About 60, including:
Rhubarb is a perennial plant that grows from thick short rhizomes, comprising the genus Rheum. This genus is in the family Polygonaceae, along with dock, sorrel, knotweeds, knotgrasses and buckwheat. The large, somewhat triangular leaf blades are elevated on long, fleshy petioles. The flowers are small, greenish-white, and borne in large compound leafy inflorescences.
Rhubarb is actually a herb, but is often used in food as a fruit. In the United States until the 1940s it was considered a vegetable. It was reclassified as a fruit when US customs officials, baffled by the foreign food, decided it should be classified according to the way it was eaten.
Cultivation and use
The plant is indigenous to Asia, and many suggest that it was often used by the Mongolians; particularly, the Tatars tribes of the Gobi. The plant has grown wild along the banks of the Volga for centuries; it may have been brought there by Eurasian tribes, such as the Scythians, Huns, Magyars or Mongols. Varieties of rhubarb have a long history as medicinal plants in traditional Chinese medicine, but the use of rhubarb as food is a relatively recent innovation, first recorded in 17th century England, after affordable sugar became available to common people.
Rhubarb is now grown in many areas, primarily for its fleshy petioles, commonly known as rhubarb sticks or stalks. In temperate climates rhubarb is one of the first food plants to be ready for harvest, usually in mid to late Spring (April/May in the Northern Hemisphere, October/November in the Southern). The petioles can be cooked in a variety of ways. Stewed, they yield a tart sauce that can be eaten with sugar and other stewed fruit or used as filling for pies (see rhubarb pie), tarts, and crumbles. This common use led to the slang term for rhubarb, "pie plant". In Germany, this slang term is also used; the common name being Rhabarber in German. Cooked with strawberries as a sweetener, rhubarb makes excellent jam. It can also be used to make wine. Recently, it has been used in cake.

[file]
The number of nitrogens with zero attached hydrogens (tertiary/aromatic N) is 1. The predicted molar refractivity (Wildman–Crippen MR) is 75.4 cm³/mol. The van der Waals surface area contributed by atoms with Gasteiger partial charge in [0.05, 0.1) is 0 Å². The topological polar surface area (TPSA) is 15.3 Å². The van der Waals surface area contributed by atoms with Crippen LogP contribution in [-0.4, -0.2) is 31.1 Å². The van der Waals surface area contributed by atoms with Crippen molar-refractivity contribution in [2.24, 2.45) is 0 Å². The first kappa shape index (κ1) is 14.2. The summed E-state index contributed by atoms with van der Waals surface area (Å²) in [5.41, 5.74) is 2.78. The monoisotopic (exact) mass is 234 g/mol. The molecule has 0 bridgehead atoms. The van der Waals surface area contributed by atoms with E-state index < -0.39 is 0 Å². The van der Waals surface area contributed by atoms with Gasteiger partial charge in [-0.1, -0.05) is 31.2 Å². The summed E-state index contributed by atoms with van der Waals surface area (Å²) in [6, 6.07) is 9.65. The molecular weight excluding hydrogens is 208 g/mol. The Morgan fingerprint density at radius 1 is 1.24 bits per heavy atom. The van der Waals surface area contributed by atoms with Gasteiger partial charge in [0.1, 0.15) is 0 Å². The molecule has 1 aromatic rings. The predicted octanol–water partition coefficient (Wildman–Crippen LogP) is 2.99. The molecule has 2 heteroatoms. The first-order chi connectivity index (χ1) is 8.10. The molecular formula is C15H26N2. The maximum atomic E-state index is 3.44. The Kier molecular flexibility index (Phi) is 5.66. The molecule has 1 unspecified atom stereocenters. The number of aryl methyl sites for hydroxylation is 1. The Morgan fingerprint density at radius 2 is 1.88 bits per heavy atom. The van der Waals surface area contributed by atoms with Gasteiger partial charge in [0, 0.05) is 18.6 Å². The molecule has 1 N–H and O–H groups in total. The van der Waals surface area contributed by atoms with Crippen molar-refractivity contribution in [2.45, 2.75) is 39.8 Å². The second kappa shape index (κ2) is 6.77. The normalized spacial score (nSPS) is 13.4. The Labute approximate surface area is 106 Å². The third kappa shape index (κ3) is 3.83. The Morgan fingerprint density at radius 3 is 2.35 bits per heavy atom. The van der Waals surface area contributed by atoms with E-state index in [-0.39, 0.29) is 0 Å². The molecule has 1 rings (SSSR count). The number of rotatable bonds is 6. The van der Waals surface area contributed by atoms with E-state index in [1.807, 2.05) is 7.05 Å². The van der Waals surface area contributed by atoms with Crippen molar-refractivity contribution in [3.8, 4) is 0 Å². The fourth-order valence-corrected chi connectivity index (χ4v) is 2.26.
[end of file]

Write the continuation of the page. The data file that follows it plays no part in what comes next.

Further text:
In former days, a common and affordable sweet for children in parts of the United Kingdom and Sweden was a tender stick of rhubarb, dipped in sugar. In the UK the first rhubarb of the year is grown by candlelight in dark sheds dotted around the noted "Rhubarb Triangle" of Wakefield, Leeds and Morley.
In warm climates, rhubarb will grow all year round, but in colder climates the parts of the plant above the ground disappear completely during winter, and begin to grow again from the root in early spring. It can be forced, that is, encouraged to grow early, by raising the local temperature. This is commonly done by placing an upturned bucket over the shoots as they come up.
The plant is represented by about 60 extant species. Among species found in the wild, those most commonly used in cooking are the Garden Rhubarb (R. rhabarbarum) and R. rhaponticum, which, though a true rhubarb, bears the common name False Rhubarb. The many varieties of cultivated rhubarb more usually grown for eating are recognised as Rheum x hybridum in the Royal Horticultural Societies list of recognised plant names. The drug rheum is prepared from the rhizomes and roots of another species, R. officinale or Medicinal Rhubarb. This species is also native to Asia, as is the Turkey Rhubarb (R. palmatum). Another species, the Sikkim Rhubarb (R. nobile), is limited to the Himalayas.